Variables are declared random using the `rand` or `randc` keyword. They can be used on normal variables, arrays, dynamic arrays or queues.

## rand

``````
class Packet;
rand int   		count;
rand byte  		master [\$];
rand bit [7:0]  data [];

...
endclass
``````

Let's take a simple class with a 3-bit variable called data that is randomized 10 times. The function `randomize()` is invoked as part of the class object to randomize all the `rand` type variables within that class object.

``````
class Packet;
rand bit [2:0] data;
endclass

module tb;
initial begin
Packet pkt = new ();
for (int i = 0 ; i < 10; i++) begin
pkt.randomize ();
\$display ("itr=%0d data=0x%0h", i, pkt.data);
end
end
endmodule
``````

Note that 0x2 and 0x1 are repeated multiple times.

Simulation Log
```run -all;
# KERNEL: itr=0 data=0x7
# KERNEL: itr=1 data=0x2
# KERNEL: itr=2 data=0x2
# KERNEL: itr=3 data=0x1
# KERNEL: itr=4 data=0x2
# KERNEL: itr=5 data=0x4
# KERNEL: itr=6 data=0x0
# KERNEL: itr=7 data=0x1
# KERNEL: itr=8 data=0x5
# KERNEL: itr=9 data=0x0
# KERNEL: Simulation has finished. There are no more test vectors to simulate.
```

Variables declared as `rand` are standard random variables and their values are uniformly distributed over their range. For example, the variable data from the code snippet above is an 8-bit unsigned integer with a range from 0 -> 255. If this variable is randomized without any constraints, then any value in this range will be assigned to the variable with equal probability. On successive randomization attempts the variable could end up having the same value, but the probability is 1/256.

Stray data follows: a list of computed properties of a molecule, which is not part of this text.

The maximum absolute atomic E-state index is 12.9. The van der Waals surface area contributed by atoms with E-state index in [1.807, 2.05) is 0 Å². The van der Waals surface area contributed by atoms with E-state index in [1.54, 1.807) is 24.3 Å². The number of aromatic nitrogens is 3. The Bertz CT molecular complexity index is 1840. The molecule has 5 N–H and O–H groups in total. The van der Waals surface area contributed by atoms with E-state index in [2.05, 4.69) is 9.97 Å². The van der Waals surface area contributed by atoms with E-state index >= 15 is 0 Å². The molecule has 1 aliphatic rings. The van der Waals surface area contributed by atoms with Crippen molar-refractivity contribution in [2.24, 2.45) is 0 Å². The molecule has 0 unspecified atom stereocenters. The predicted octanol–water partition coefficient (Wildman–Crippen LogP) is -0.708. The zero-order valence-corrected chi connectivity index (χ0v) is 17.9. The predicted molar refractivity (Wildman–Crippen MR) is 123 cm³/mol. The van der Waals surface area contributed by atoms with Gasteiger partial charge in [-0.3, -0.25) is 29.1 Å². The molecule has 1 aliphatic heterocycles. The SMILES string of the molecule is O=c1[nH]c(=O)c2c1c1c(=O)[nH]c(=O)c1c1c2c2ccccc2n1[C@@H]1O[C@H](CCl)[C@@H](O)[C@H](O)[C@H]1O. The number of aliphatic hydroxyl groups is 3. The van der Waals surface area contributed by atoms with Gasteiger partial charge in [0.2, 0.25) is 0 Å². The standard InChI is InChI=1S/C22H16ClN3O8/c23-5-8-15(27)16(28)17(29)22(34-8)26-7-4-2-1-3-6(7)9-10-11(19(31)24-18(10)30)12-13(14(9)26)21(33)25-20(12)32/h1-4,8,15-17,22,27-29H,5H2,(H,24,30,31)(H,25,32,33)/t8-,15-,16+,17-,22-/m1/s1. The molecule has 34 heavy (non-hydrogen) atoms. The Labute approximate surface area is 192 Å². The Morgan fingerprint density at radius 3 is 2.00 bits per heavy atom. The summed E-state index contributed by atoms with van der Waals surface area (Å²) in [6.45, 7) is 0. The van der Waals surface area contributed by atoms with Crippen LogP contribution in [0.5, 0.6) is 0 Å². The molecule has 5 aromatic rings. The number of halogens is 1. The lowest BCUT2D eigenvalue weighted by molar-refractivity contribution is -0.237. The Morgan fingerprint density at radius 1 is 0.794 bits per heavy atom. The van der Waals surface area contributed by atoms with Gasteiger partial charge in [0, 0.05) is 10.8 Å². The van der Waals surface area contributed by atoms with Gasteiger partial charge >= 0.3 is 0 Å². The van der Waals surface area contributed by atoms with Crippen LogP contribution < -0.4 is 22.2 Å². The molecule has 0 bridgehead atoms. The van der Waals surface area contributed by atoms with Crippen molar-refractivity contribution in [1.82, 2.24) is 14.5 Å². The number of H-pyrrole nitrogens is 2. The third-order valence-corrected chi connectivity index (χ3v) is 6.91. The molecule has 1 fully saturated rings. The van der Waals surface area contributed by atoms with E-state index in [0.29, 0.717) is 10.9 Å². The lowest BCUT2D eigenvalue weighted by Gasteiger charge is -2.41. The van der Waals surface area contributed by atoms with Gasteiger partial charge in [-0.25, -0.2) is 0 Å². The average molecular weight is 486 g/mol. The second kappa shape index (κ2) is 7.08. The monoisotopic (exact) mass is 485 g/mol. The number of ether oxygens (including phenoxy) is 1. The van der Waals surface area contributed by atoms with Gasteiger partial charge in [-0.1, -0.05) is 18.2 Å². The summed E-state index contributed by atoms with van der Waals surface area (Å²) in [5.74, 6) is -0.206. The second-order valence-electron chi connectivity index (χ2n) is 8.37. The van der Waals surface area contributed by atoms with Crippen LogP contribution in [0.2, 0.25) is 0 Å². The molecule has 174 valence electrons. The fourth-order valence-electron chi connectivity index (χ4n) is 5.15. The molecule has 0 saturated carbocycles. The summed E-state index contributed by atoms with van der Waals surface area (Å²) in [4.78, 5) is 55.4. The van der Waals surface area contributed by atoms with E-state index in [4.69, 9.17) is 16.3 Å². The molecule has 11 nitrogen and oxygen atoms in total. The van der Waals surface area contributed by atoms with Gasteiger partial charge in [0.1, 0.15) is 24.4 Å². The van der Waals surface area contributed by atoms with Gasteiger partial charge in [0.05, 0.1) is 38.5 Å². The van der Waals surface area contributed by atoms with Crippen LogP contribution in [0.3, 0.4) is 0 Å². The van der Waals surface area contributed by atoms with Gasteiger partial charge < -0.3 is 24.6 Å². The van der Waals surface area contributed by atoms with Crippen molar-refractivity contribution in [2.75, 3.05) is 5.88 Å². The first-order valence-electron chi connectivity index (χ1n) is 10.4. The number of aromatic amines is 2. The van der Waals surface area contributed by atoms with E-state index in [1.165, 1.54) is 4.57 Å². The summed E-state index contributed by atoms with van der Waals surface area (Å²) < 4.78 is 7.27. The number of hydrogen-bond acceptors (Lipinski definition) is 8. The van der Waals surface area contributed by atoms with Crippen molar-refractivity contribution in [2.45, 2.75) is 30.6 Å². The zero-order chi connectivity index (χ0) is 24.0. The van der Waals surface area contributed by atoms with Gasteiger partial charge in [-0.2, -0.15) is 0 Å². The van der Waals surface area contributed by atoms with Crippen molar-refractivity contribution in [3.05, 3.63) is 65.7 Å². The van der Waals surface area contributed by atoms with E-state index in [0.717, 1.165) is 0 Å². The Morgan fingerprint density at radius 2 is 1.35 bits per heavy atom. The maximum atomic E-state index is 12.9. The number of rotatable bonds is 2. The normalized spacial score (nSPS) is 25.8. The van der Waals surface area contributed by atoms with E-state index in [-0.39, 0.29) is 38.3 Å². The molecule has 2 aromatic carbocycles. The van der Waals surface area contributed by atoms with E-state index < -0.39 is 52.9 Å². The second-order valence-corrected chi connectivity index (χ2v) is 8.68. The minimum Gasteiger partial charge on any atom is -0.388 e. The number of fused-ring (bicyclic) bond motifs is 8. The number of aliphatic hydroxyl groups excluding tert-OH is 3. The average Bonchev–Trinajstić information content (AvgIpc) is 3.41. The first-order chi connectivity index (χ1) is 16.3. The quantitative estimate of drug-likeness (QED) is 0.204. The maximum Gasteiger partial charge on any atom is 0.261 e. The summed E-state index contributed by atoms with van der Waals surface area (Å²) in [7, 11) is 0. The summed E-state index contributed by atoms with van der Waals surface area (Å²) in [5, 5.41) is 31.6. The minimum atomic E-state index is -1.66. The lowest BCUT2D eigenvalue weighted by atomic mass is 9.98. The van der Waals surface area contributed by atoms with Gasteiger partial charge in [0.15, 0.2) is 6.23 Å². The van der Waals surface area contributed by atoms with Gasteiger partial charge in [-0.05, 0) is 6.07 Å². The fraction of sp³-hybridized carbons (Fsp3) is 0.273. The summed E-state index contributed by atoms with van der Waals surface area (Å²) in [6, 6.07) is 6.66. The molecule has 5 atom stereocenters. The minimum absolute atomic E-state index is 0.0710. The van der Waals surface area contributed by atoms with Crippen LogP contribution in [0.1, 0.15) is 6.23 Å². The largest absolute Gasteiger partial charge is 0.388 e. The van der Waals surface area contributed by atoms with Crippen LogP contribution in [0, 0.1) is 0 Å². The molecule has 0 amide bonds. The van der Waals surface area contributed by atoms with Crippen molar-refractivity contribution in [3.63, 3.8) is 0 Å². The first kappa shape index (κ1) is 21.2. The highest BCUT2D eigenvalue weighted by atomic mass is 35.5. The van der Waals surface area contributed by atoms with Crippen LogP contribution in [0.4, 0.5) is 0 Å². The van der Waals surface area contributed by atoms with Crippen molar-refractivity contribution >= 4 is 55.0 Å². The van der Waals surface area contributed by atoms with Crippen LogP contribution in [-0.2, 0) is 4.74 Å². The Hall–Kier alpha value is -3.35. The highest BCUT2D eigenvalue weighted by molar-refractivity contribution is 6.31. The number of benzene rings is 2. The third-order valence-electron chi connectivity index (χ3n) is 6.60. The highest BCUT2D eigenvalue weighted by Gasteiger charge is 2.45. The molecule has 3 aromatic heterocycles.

## randc

``````
class Packet;
randc int	 	count;
randc byte 	 	master [\$];
randc bit [1:0] 	data [];

...
endclass
``````

Variables declared as `randc` are random-cyclic and hence cycle through all the values within their range before repeating any particular value. For example, the variable data from the code snippet above has a range from 0 -> 3. If this variable is randomized without any constraints, then any value in this range will be assigned to the variable, but for successive randomization the same value will repeat only after all the values have been assigned atleast once. `randc` variables are solved before other random variables.

We'll use the same example from above with a minor change - make data a `randc` variable.

``````
class Packet;
randc bit [2:0] data;
endclass

module tb;
initial begin
Packet pkt = new ();
for (int i = 0 ; i < 10; i++) begin
pkt.randomize ();
\$display ("itr=%0d data=0x%0h", i, pkt.data);
end
end
endmodule
``````

Note that all the values in the range 0 -> 3'h7 is exhausted before a value is repeated.

Simulation Log
```run -all;
# KERNEL: itr=0 data=0x6
# KERNEL: itr=1 data=0x3
# KERNEL: itr=2 data=0x4
# KERNEL: itr=3 data=0x7
# KERNEL: itr=4 data=0x0
# KERNEL: itr=5 data=0x1
# KERNEL: itr=6 data=0x5
# KERNEL: itr=7 data=0x2
# KERNEL: itr=8 data=0x5              // Start of a new sequence
# KERNEL: itr=9 data=0x0
# KERNEL: Simulation has finished. There are no more test vectors to simulate.
```